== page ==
Recently, someone asked my opinion about having an open studio. As a result, I have been thinking seriously about the answer. But first, what is an open studio? An open studio is one where the public is welcome to come see artists at work, and it is an option to consider depending on an individual artist's temperament. I can only speak for myself, and I can state with certainty that it works for me at this point in time. My studio is located at the Workhouse Arts Center in Lorton, Virginia, which was formerly a prison. The Workhouse has approximately 60 studios. You can find glass, ceramics, paintings, drawings, jewelry, fiber art, photography and more at the Workhouse. Additionally, you may visit the artists at work in their studios.
When a studio is open to the public, work will be interrupted by visitors coming into one's work area. It is next to impossible to know how an artist will respond to such occurrences until they happen. I am an extrovert, so this is not something that is troubling to me unless what I am working on requires extreme concentration. Often, open studios are run a lot like cooperatives. In many respects, an open studio is like a typical office, with personalities (some good, some bad) to match. From my perspective, the positive attributes far outweigh the negative ones. If you think that having visitors almost daily will be difficult for you to manage, you may want a studio arrangement where the studios are open only at certain times throughout the year, or are not open to the public at all.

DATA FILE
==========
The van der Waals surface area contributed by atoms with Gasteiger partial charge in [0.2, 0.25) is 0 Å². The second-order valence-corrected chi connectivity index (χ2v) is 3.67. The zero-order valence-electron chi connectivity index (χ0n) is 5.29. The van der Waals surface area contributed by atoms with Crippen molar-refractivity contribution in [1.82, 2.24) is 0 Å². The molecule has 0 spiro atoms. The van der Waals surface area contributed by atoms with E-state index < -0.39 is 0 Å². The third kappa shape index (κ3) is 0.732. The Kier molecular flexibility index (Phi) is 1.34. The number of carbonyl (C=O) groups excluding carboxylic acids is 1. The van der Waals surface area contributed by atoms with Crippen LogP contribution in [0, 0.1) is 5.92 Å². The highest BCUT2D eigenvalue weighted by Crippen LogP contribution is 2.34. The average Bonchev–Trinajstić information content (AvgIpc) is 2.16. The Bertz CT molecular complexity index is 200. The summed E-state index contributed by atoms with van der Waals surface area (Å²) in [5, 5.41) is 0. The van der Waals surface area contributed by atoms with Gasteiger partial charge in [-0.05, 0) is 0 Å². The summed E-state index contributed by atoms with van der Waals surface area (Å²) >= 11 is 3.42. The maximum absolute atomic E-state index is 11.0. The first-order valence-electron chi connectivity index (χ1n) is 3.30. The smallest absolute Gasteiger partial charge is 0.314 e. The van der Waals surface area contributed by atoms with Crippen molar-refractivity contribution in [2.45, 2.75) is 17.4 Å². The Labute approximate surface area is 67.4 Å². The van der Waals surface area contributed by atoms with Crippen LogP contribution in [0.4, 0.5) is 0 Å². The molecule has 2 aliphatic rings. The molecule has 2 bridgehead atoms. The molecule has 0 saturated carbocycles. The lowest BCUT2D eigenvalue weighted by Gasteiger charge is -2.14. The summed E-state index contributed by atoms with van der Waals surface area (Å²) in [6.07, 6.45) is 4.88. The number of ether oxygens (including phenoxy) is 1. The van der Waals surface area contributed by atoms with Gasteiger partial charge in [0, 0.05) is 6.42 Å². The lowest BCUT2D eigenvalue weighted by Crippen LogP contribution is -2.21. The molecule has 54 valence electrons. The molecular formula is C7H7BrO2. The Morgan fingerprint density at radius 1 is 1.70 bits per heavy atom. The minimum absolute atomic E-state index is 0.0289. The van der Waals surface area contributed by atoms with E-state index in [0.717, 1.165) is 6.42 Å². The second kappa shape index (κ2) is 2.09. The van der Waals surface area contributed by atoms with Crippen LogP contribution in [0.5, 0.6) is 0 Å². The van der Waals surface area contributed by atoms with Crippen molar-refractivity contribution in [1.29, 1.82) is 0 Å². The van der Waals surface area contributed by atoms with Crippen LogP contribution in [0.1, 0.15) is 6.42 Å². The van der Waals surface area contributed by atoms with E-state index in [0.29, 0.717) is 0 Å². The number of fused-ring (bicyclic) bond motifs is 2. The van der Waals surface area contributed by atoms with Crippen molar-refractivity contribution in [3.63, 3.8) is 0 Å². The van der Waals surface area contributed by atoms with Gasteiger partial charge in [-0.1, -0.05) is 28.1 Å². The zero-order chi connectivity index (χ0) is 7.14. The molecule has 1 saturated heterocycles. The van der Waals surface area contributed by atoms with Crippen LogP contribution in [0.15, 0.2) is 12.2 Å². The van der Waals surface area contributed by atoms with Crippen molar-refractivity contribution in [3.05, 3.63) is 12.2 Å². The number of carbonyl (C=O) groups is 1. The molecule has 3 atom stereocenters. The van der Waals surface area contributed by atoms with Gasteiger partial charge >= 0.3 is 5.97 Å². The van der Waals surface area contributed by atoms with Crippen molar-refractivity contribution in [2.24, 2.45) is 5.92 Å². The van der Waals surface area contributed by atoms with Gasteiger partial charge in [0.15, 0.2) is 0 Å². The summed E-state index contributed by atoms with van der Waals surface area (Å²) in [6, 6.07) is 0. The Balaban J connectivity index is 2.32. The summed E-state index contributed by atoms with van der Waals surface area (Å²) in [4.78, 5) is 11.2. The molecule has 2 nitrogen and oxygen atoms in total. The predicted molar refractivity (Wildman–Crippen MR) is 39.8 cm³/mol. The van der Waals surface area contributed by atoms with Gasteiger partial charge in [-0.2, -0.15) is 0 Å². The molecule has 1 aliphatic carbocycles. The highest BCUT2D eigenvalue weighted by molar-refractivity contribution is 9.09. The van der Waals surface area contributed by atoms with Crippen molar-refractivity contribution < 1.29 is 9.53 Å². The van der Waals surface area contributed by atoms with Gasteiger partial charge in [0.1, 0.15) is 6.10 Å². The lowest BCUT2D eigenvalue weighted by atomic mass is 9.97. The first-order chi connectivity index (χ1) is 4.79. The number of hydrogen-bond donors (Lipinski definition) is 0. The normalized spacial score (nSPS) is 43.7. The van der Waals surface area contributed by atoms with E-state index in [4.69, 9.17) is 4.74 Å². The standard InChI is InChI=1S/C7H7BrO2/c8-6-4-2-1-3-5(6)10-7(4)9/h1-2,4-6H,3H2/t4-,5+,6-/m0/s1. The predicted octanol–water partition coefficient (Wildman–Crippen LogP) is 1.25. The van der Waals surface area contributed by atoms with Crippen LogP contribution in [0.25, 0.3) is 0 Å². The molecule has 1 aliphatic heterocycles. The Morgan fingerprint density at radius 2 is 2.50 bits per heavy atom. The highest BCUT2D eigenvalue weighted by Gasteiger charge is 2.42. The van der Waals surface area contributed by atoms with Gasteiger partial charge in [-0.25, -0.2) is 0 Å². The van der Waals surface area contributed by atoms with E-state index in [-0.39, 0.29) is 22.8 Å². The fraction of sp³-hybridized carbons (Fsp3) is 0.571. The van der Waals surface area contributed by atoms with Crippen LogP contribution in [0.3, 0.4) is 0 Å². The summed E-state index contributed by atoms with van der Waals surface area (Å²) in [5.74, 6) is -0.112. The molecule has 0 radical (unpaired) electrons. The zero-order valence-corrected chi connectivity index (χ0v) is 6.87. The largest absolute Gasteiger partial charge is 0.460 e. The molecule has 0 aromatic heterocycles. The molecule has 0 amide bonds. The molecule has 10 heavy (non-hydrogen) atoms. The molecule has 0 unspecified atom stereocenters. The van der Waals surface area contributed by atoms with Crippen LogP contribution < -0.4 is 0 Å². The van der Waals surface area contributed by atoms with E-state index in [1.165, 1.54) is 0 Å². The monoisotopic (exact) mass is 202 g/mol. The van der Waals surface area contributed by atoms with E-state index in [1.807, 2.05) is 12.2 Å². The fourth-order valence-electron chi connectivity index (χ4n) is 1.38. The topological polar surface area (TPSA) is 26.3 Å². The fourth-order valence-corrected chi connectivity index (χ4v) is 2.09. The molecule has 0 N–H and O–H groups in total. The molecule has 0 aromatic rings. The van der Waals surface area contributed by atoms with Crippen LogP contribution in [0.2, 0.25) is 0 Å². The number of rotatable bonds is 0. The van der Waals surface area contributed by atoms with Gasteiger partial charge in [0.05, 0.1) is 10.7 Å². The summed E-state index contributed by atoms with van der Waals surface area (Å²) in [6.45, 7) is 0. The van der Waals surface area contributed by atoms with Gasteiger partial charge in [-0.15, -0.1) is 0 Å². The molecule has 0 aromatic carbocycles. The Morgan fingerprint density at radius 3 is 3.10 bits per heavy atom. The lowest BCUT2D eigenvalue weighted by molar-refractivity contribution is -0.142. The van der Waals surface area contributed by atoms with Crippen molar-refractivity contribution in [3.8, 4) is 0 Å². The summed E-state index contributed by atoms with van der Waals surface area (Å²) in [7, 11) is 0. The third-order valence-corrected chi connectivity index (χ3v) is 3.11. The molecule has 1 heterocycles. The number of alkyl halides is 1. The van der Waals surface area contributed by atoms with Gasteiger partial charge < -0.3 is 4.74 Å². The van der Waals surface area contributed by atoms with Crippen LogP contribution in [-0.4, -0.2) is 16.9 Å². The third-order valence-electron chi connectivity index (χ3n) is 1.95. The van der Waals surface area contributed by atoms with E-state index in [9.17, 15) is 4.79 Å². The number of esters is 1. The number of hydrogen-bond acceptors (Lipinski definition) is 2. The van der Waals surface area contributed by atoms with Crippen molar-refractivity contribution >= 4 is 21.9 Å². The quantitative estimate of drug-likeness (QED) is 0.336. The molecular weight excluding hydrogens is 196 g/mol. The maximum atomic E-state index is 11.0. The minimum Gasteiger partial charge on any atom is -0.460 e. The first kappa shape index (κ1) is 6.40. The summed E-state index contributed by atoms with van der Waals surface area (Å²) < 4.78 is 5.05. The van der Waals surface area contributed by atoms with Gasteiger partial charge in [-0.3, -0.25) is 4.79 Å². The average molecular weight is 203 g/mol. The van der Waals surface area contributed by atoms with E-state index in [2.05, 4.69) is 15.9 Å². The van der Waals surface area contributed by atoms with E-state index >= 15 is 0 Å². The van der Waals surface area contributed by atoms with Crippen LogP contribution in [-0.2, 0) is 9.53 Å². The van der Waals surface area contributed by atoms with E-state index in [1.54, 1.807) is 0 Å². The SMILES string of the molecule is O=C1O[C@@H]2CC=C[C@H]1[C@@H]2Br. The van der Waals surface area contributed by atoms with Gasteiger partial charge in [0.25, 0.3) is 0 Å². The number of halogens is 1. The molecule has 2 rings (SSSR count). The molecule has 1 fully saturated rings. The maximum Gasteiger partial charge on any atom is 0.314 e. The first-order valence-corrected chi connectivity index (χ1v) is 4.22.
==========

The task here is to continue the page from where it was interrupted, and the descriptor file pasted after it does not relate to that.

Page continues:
Since I have rented an open studio, I have met fellow artists who have inspired me with their creativity, their work ethic and their talent. I have received valuable information from artist friends who have let me know about opportunities to show my work, to judge shows, to teach workshops and to apply for artist residencies. In fact, as a result of having a studio, I will be collaborating with a glass artist, David Barnes. I will be writing more about this in another posting. This opportunity would never have presented itself had I not had a studio. Additionally, the visitors to my studio have become students, collectors, friends and helpers in my work. I have become comfortable talking about my art, my process and my history. I have also just had fun with the artists that share space with me and the visitors that come to see my work.
As an example of fascinating encounters, just a few weeks ago a young woman came into my studio. She would be recognized in her native country of China, as she is a television announcer in Beijing. We had a interesting conversation and posed for pictures together. Yesterday, I had a visitor from my home state of West Virginia. Upon seeing my admiration for trees, he asked if I would be interested to know that West Virginia, with its unique ecosystem, is home to 800- year- old trees. He asked if I would be interested in seeing and painting them. Would I? You bet I would! If I didn't rent an open studio, these encounters would never occur, and I am grateful for them. So, there are several aspects about your own personality and working habits to consider before renting in an open studio environment, but for me it is working beautifully.